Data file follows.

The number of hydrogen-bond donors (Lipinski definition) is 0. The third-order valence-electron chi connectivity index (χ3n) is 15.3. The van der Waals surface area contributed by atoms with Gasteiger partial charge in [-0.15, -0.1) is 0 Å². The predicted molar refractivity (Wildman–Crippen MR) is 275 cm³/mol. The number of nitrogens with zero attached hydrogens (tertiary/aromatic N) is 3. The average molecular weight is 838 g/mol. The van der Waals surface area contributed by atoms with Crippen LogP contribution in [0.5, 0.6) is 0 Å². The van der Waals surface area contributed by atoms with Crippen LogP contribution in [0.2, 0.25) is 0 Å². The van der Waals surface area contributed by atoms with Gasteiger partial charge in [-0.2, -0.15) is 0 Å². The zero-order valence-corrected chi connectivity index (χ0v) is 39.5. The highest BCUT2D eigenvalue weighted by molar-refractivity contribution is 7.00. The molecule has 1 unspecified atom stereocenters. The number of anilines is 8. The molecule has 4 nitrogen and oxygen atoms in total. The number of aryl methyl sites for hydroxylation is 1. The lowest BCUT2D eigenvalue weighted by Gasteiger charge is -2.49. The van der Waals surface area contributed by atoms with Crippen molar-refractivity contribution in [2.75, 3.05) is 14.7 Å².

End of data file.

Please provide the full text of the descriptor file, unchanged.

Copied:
The number of hydrogen-bond donors (Lipinski definition) is 0. The third-order valence-electron chi connectivity index (χ3n) is 15.3. The van der Waals surface area contributed by atoms with Gasteiger partial charge in [-0.15, -0.1) is 0 Å². The predicted molar refractivity (Wildman–Crippen MR) is 275 cm³/mol. The number of nitrogens with zero attached hydrogens (tertiary/aromatic N) is 3. The average molecular weight is 838 g/mol. The van der Waals surface area contributed by atoms with Crippen LogP contribution in [0.5, 0.6) is 0 Å². The van der Waals surface area contributed by atoms with Crippen LogP contribution in [0.2, 0.25) is 0 Å². The van der Waals surface area contributed by atoms with Gasteiger partial charge in [-0.2, -0.15) is 0 Å². The zero-order valence-corrected chi connectivity index (χ0v) is 39.5. The highest BCUT2D eigenvalue weighted by molar-refractivity contribution is 7.00. The molecule has 1 unspecified atom stereocenters. The number of anilines is 8. The molecule has 4 nitrogen and oxygen atoms in total. The number of aryl methyl sites for hydroxylation is 1. The lowest BCUT2D eigenvalue weighted by Gasteiger charge is -2.49. The van der Waals surface area contributed by atoms with Crippen molar-refractivity contribution in [2.75, 3.05) is 14.7 Å².